An aspiring local songwriter by the name of Dorothy La Bostrie was quickly summoned to the Dew Drop Inn [in New Orleans] to come up with new lyrics for the un-recordable original, and by the time they all returned from lunch, the “Tutti frutti, all rooty” with which we are now familiar was written down alongside lyrics about two gals named Sue and Daisy. In the last 15 minutes of that historic recording session on September 14, 1955, “Tutti Frutti” was recorded, and Little Richard’s claim to have been present at the birth of rock and roll was secured.

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Written by LW

September 14, 2012 at 1:01 am

The Sincerest Form of Flattery…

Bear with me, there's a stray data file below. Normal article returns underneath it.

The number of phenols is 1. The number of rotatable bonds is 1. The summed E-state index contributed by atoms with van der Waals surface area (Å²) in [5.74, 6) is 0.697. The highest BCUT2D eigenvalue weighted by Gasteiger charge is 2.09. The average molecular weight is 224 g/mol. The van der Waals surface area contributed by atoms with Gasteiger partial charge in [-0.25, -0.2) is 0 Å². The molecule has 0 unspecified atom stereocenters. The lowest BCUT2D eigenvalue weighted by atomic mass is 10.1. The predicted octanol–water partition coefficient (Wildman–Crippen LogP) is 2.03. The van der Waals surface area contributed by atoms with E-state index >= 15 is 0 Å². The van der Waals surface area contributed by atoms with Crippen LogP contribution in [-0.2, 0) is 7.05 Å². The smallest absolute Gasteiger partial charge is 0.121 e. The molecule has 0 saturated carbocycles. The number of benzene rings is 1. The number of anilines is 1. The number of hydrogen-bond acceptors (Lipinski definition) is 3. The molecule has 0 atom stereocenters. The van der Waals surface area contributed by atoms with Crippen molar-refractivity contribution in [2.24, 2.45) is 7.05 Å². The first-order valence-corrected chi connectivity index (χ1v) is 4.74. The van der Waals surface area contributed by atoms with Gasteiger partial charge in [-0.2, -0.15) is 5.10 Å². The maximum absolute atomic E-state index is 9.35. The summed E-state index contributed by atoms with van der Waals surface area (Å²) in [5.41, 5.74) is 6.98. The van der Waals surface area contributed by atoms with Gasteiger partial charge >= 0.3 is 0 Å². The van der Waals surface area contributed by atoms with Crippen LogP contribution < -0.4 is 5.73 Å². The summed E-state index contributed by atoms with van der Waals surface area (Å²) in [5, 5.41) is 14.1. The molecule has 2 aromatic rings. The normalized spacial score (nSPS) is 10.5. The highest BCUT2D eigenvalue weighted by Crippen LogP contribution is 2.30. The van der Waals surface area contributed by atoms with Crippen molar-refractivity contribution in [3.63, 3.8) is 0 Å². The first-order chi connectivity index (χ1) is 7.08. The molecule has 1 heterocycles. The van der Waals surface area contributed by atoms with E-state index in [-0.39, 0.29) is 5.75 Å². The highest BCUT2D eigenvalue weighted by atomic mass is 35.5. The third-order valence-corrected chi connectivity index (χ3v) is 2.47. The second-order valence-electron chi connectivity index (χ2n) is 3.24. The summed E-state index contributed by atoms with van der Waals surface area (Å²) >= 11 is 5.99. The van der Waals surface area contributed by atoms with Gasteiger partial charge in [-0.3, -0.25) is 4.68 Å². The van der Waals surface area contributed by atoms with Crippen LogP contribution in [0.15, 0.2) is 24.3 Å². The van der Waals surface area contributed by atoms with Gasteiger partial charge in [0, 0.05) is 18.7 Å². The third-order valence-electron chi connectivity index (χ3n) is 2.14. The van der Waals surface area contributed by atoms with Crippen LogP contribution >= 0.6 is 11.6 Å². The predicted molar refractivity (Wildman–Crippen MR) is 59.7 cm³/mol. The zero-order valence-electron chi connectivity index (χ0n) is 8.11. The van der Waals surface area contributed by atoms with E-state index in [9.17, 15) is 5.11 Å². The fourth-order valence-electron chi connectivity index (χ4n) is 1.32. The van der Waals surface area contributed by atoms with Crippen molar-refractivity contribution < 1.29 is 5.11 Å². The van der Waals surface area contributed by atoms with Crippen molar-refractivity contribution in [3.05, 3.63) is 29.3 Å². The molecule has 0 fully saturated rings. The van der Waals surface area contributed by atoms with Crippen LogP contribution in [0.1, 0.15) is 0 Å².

Sarah Johnson, a reference librarian at Eastern Illinois University, and keeper of Reading the Past, began to notice some striking similarities in the cover art of books she was reviewing.  She began to collect examples, and viola– Reusable Cover Art, from whence, the example above.

Click through for many other striking (and often, amusingly ironic) resemblances– and all the way to the bottom of the gallery for a nifty set of links to even more.

(Thanks to reader NM)

As we contemplate Shepard Fairey’s predicament, we might recall that it was on this date in 1884 that the first edition of The Oxford English Dictionary was published.   Edited by James Murray (“The Professor” in Simon Winchester’s wonderful The Professor and the Madman: A Tale of Murder, Insanity, and the Making of the Oxford English Dictionary), it was originally a project of the Philological Society of London, devoted to cataloging the English words that had evaded inclusion in then-current dictionaries.  The first edition had the benefit of 27 years of work, by dozens of contributors; it sold 4,000 copies.